Replacing Phosphorus-Containing Food Additives With Foods Without Additives Reduces Phosphatemia in End-Stage Renal Disease Patients: A Randomized Clinical Trial.J Ren Nutr. 2017 03; 27(2):97-105.JR
The purpose of the study was to verify the effects of replacing phosphorus-containing food additives with foods without additives on phosphatemia in end-stage renal disease (ESRD) patients.
Randomized clinical trial.
Adult patients on hemodialysis for ≥6 months at a single center.
A total of 134 patients with phosphorus levels of >5.5 mg/dL were included and were randomized into an intervention group (n = 67) and a control group (n = 67).
The IG received individual orientation to replace processed foods that have phosphorus additives with foods of similar nutritional value without these additives. The CG received only the nutritional orientation given before the study. Clinical laboratory data, nutritional status, energy and protein intake, and normalized protein nitrogen appearance (nPNA) were evaluated at the beginning of the study and after 90 days.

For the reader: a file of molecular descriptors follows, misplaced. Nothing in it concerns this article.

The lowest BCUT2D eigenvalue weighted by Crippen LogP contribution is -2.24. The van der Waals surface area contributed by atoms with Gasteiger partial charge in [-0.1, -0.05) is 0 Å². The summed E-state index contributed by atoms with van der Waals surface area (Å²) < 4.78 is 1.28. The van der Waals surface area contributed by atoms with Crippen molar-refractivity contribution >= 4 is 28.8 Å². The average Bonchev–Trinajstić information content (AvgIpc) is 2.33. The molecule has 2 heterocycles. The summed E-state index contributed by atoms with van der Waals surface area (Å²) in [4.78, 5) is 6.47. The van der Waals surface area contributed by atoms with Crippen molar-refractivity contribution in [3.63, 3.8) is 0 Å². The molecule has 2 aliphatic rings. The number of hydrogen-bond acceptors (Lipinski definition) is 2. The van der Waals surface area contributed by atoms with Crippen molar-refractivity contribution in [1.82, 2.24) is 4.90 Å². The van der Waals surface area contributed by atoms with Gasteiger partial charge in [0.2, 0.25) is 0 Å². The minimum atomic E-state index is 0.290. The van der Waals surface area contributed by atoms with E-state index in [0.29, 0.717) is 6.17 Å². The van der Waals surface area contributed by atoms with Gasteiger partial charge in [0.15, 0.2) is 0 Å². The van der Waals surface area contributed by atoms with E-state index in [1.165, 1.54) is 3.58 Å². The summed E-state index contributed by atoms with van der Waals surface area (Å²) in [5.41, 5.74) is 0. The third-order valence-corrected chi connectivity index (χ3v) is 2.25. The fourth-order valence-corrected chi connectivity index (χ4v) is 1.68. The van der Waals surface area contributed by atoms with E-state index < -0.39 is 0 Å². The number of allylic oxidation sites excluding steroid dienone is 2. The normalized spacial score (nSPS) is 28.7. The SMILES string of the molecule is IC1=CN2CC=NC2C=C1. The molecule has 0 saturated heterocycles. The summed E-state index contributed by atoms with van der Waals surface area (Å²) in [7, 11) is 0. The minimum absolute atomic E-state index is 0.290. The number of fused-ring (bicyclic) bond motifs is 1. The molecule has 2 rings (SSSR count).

There was no initial difference between the groups in terms of serum phosphorus levels, nutritional status, and energy intake. After 3 months, there was a decline in phosphorus levels in the IG (from 7.2 ± 1.4 to 5.0 ± 1.3 mg/dL, P < .001), but there was no significant difference in the CG (from 7.1 ± 1.2 to 6.7 ± 1.2 mg/dL, P = .65). In the IG, 69.7% of the patients reached the serum phosphorus target of ≤5.5 mg/dL; however, only 18.5% of the CG subjects reached this level (P < .001).
At the end, there was no difference between the two groups in terms of nutritional status, energy intake, protein intake, and nPNA. The replacing phosphorus-containing food additives with foods without additives reduced serum phosphorus without interfering in the nutritional status of ESRD patients.